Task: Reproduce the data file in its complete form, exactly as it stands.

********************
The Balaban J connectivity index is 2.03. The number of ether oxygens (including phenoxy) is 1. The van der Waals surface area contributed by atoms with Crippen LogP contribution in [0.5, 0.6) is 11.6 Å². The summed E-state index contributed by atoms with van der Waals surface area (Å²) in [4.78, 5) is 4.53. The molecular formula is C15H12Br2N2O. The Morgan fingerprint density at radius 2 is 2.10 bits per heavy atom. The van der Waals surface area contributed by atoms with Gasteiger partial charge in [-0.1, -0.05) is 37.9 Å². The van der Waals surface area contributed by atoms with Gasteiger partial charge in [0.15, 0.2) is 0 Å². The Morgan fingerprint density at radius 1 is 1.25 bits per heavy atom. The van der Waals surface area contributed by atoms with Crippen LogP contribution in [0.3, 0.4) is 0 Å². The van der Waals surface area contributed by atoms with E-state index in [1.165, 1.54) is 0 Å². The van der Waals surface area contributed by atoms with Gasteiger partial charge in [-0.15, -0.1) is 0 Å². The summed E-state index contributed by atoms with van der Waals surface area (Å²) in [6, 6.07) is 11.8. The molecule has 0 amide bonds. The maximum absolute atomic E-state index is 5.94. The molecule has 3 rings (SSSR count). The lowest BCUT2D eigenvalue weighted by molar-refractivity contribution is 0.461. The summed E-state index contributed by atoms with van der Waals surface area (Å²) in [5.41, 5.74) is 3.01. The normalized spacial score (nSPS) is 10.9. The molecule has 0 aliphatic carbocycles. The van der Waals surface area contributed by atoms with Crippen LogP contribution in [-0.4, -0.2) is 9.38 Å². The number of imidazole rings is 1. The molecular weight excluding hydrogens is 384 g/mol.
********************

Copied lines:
The Balaban J connectivity index is 2.03. The number of ether oxygens (including phenoxy) is 1. The van der Waals surface area contributed by atoms with Crippen LogP contribution in [0.5, 0.6) is 11.6 Å². The summed E-state index contributed by atoms with van der Waals surface area (Å²) in [4.78, 5) is 4.53. The molecular formula is C15H12Br2N2O. The Morgan fingerprint density at radius 2 is 2.10 bits per heavy atom. The van der Waals surface area contributed by atoms with Gasteiger partial charge in [-0.1, -0.05) is 37.9 Å². The van der Waals surface area contributed by atoms with Gasteiger partial charge in [0.15, 0.2) is 0 Å². The Morgan fingerprint density at radius 1 is 1.25 bits per heavy atom. The van der Waals surface area contributed by atoms with Crippen LogP contribution in [0.3, 0.4) is 0 Å². The van der Waals surface area contributed by atoms with E-state index in [1.165, 1.54) is 0 Å². The van der Waals surface area contributed by atoms with Gasteiger partial charge in [-0.15, -0.1) is 0 Å². The summed E-state index contributed by atoms with van der Waals surface area (Å²) in [6, 6.07) is 11.8. The molecule has 0 amide bonds. The maximum absolute atomic E-state index is 5.94. The molecule has 3 rings (SSSR count). The lowest BCUT2D eigenvalue weighted by molar-refractivity contribution is 0.461. The summed E-state index contributed by atoms with van der Waals surface area (Å²) in [5.41, 5.74) is 3.01. The normalized spacial score (nSPS) is 10.9. The molecule has 0 aliphatic carbocycles. The van der Waals surface area contributed by atoms with Crippen LogP contribution in [-0.4, -0.2) is 9.38 Å². The number of imidazole rings is 1. The molecular weight excluding hydrogens is 384 g/mol.